Child's Nervous System

, Volume 36, Issue 1, pp 209–212 | Cite as

Peripheral facial nerve palsy following ventriculoperitoneal shunting in an infant

  • Mehdi Golpayegani
  • Zohreh HabibiEmail author
  • Mahtab Rabbani Anari
  • Farideh Nejat
Case Report


Peripheral facial palsy due to injury to the extracranial segment of facial nerve following ventriculoperitoneal (VP) shunting has been reported in a few adults or adolescents. Herein, we present a case of iatrogenic facial nerve palsy secondary to VP shunt insertion in a 20-month infant. To the best of our knowledge, this is the first infantile case to be ever reported in the literature. Regarding the postnatal development of the mastoid and styloid process, the underdeveloped bony structures may render extracranial part of the facial nerve more vulnerable to blunt trauma. The lesson can be learned from this case is that tunneling procedure should be done with caution in pediatric age group especially around the mastoid area.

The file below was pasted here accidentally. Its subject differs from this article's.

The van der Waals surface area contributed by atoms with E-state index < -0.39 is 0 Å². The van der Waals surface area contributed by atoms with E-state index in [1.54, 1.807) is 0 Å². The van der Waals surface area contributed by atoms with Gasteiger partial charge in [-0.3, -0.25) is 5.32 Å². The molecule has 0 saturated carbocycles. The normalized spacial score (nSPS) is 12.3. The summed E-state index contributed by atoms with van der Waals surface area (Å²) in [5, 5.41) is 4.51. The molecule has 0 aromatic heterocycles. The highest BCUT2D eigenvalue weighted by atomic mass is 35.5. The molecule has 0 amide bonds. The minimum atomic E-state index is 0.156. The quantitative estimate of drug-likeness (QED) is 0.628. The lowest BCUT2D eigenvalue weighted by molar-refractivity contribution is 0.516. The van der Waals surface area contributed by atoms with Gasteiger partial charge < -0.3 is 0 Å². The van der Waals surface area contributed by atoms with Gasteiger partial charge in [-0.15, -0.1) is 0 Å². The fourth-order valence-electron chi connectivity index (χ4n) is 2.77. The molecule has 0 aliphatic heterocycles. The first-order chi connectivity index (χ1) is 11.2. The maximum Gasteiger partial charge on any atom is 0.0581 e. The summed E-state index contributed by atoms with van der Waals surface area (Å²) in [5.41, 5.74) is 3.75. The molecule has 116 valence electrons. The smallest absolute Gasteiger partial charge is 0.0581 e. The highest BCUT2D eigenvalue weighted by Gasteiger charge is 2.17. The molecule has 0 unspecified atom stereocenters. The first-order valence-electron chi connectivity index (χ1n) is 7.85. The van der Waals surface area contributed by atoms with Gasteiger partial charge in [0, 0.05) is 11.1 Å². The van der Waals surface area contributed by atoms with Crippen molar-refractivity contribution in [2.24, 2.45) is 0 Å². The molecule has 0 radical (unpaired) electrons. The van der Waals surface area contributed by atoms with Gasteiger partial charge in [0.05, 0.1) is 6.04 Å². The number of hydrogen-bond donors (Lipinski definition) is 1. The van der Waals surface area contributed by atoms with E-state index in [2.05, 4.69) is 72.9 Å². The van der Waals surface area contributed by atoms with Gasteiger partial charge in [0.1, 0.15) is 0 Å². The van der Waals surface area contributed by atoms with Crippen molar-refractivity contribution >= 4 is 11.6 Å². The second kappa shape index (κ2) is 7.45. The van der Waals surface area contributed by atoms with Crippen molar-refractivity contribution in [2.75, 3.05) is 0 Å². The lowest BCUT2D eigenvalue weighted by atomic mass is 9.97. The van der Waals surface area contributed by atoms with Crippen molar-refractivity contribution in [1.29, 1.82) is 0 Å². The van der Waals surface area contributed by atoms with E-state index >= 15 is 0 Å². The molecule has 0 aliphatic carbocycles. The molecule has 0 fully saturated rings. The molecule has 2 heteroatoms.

Ventriculoperitoneal (VP) shunting Peripheral facial nerve palsy Pediatric age group 


Compliance with ethical standards

Inform consent has been taken from parents to publish patient’s photographs.

Conflict of interest

The authors have no conflict of interest.


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Copyright information

© Springer-Verlag GmbH Germany, part of Springer Nature 2019

Authors and Affiliations

  1. 1.Department of Neurosurgery, Loghman Hakim HospitalShahid Beheshti University of Medical SciencesTehranIran
  2. 2.Department of Neurosurgery, Children’s Medical CenterTehran University of Medical SciencesTehranIran
  3. 3.Department of Otorhinolaryngology, Children’s Medical CenterTehran University of Medical SciencesTehranIran

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